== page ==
Laser pointer highlighting key information
To populate our arcs with data we settled on 5 main ‘modifiers’ that would allow many different aspects of the data to be shown simultaneously in the environment: Node Size, Heat Map (colour), Ring Position (left to right) Ring Height (bottom to top in 25% increments) and Pulsing (flashing animation limited to the top 30% in the chosen data variable). These modifiers were shown on screen as radial menus that the user can load with any one of the 8 data variables (or all 5 with the same variable if desired) to then populate the arcs. The fixed ‘modifiers’ were for sex (sphere node for females, pyramids for the males) and also animated transitions on the colour for data from aged 7 and 11. As you moved the right thumbstick right, the colours animate from the values at 7 to those at age 11. This animation feature is not perhaps as clear as it could be due to our colour scheme and we are looking to test it out with some of the other modifiers, perhaps animating their vertical positions over time instead may be a clearer option going forward.
We have more modifiers in mind for future versions (3D sound for instance, which we were not fully able to implement in time), however using these modifiers only it is already possible to spot trends within the data set. We found it useful to start simply and then layer the complexity one modifier at a time to get used to interpreting the data in any meaningful way. In no time at all, we (as untrained data analysts) were able to start drawing conclusions from the data; taller children tend to weigh more but do not necessarily have the highest BMI for example. One could spend 30 mins or so immersed in this environment, just swapping in and out variables and the patterns begin to leap out at you. Exactly what we wanted, a multi-layered but simple to use VR tool.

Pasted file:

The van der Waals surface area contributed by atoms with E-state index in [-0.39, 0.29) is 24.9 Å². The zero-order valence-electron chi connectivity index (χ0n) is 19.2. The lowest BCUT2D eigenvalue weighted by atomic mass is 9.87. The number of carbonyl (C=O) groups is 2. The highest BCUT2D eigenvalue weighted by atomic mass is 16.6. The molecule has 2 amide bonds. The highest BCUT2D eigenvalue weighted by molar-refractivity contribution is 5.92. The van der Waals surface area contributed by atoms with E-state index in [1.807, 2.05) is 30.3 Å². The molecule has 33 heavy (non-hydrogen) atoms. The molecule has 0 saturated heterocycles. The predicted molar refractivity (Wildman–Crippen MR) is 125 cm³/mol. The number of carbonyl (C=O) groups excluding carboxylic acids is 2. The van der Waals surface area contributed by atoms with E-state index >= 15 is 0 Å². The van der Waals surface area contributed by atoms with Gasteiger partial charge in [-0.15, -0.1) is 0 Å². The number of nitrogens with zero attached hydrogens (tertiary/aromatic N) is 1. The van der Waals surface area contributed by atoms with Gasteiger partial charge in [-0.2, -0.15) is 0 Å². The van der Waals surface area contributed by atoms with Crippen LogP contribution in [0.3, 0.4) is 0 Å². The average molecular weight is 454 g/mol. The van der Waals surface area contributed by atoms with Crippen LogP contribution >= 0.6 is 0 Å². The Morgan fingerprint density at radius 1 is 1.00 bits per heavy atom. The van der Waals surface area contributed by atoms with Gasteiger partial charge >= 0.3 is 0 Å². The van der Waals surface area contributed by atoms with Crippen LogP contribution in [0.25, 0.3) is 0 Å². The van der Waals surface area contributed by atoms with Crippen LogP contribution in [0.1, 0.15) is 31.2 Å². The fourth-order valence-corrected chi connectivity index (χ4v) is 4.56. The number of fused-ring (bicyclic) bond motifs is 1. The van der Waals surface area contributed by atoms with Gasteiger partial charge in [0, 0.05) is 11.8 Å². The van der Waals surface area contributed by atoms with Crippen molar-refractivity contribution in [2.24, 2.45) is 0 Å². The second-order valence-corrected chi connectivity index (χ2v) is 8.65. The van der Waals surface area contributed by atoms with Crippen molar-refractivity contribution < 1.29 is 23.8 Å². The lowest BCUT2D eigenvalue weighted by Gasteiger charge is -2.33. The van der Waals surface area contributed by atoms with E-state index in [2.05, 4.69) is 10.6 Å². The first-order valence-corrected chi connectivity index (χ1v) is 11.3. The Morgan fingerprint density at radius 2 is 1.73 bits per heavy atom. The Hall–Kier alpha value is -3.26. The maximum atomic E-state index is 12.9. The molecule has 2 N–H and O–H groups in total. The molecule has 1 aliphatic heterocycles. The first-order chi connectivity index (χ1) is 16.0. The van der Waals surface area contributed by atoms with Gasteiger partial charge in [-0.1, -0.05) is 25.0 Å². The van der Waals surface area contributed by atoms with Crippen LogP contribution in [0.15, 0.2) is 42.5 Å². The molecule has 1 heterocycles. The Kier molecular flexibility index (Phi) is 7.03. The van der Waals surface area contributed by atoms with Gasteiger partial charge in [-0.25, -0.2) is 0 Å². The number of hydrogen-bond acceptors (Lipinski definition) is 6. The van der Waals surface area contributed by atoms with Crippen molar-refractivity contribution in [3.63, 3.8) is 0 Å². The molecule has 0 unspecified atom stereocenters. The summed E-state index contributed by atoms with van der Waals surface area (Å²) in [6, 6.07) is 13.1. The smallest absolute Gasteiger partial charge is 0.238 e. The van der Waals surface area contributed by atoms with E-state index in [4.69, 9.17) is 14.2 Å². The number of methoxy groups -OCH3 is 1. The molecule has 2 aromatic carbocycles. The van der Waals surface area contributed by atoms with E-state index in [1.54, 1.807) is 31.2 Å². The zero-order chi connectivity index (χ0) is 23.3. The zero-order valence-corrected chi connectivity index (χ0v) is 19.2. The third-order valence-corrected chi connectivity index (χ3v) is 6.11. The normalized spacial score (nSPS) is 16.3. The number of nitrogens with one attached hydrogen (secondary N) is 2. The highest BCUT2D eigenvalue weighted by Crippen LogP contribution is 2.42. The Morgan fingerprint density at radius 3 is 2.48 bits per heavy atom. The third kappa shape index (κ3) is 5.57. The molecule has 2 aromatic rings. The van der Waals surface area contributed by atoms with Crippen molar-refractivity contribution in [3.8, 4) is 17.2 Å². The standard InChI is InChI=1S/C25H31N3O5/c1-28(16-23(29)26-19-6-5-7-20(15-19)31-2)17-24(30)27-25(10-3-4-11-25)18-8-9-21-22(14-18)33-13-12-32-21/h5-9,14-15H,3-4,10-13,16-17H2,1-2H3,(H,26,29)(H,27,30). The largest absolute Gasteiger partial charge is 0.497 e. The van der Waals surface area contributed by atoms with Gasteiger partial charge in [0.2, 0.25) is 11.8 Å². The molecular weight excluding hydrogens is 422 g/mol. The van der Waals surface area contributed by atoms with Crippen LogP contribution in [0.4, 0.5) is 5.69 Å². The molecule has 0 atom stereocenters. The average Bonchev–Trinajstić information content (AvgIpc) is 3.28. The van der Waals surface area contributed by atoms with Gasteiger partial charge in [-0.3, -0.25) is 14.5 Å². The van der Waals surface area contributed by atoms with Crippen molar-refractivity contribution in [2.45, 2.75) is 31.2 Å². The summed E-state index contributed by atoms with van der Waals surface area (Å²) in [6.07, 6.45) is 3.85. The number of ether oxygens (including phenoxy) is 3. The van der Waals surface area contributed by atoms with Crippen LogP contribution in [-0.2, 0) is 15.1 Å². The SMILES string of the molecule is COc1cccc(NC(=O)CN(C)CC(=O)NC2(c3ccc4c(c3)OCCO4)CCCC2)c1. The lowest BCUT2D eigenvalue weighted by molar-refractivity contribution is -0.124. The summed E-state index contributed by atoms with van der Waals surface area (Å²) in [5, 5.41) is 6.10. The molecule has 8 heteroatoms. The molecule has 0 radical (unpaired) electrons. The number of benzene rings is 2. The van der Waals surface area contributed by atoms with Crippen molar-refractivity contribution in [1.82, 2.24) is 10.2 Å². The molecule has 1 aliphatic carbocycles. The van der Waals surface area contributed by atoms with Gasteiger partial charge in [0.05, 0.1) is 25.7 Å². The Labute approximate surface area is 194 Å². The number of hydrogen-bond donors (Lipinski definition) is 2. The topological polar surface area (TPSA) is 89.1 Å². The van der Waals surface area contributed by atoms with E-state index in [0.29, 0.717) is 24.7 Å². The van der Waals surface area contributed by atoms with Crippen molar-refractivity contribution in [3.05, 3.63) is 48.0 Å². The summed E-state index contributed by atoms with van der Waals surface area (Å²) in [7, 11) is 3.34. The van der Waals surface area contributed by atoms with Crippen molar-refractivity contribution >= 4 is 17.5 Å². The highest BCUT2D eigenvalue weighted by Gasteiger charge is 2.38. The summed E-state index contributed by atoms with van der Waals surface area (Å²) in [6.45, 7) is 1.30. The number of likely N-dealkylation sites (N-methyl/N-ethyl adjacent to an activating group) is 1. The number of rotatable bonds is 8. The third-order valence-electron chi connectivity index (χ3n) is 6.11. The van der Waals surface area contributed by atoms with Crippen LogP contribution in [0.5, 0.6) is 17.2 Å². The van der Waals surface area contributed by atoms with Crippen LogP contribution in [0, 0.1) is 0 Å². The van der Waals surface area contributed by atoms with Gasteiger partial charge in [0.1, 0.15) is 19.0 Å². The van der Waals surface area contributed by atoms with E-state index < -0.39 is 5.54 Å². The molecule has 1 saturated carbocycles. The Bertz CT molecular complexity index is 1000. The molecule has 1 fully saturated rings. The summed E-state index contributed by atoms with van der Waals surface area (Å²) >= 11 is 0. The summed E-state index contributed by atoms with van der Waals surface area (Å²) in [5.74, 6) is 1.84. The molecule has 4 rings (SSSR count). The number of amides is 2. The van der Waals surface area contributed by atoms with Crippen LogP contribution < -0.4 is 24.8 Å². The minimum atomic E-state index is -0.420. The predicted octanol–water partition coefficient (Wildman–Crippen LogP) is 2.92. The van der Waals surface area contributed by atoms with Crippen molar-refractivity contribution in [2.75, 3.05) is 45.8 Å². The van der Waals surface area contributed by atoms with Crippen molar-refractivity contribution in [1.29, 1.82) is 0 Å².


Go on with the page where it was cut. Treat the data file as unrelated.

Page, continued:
It all comes together.
The morning of the judging arrived and we had a working end-to-end prototype that we were eager to show off to our scientists. They had been patiently waiting to get their hands on it for 7 weeks and now the moment of truth had arrived. We were pretty confident that it worked as intended ie. that it was a useful tool for allowing super-fast and highly flexible exploration of a large data set. You could load in whichever data variables you wished, display them however you liked, change the display in real time if it was not presenting an obvious trend right away, filter the data to zoom-in on areas of interest, collaborate with a remote user and finally save and print out the individual ID’s of the remaining displayed data for takeaway analysis. Result!